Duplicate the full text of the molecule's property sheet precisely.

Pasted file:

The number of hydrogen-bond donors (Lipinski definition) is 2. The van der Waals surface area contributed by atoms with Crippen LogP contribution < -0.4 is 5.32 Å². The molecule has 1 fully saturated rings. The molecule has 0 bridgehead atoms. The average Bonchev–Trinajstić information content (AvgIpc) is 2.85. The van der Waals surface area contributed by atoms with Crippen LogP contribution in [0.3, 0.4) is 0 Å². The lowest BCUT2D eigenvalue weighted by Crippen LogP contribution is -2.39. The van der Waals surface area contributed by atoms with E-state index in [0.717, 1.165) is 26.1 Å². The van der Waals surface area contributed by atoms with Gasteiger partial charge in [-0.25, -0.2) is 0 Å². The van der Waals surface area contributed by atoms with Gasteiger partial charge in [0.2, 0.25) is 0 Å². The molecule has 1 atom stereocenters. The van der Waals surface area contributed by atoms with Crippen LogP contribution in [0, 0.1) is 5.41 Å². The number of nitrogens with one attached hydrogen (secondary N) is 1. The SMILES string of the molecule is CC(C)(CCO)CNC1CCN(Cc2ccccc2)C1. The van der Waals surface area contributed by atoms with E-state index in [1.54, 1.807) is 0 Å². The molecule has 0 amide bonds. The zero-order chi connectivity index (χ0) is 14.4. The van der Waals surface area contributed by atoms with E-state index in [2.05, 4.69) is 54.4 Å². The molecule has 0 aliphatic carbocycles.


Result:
The number of hydrogen-bond donors (Lipinski definition) is 2. The van der Waals surface area contributed by atoms with Crippen LogP contribution < -0.4 is 5.32 Å². The molecule has 1 fully saturated rings. The molecule has 0 bridgehead atoms. The average Bonchev–Trinajstić information content (AvgIpc) is 2.85. The van der Waals surface area contributed by atoms with Crippen LogP contribution in [0.3, 0.4) is 0 Å². The lowest BCUT2D eigenvalue weighted by Crippen LogP contribution is -2.39. The van der Waals surface area contributed by atoms with E-state index in [0.717, 1.165) is 26.1 Å². The van der Waals surface area contributed by atoms with Gasteiger partial charge in [-0.25, -0.2) is 0 Å². The van der Waals surface area contributed by atoms with Gasteiger partial charge in [0.2, 0.25) is 0 Å². The molecule has 1 atom stereocenters. The van der Waals surface area contributed by atoms with Crippen LogP contribution in [0, 0.1) is 5.41 Å². The number of nitrogens with one attached hydrogen (secondary N) is 1. The SMILES string of the molecule is CC(C)(CCO)CNC1CCN(Cc2ccccc2)C1. The van der Waals surface area contributed by atoms with E-state index in [1.54, 1.807) is 0 Å². The molecule has 0 amide bonds. The zero-order chi connectivity index (χ0) is 14.4. The van der Waals surface area contributed by atoms with E-state index in [2.05, 4.69) is 54.4 Å². The molecule has 0 aliphatic carbocycles.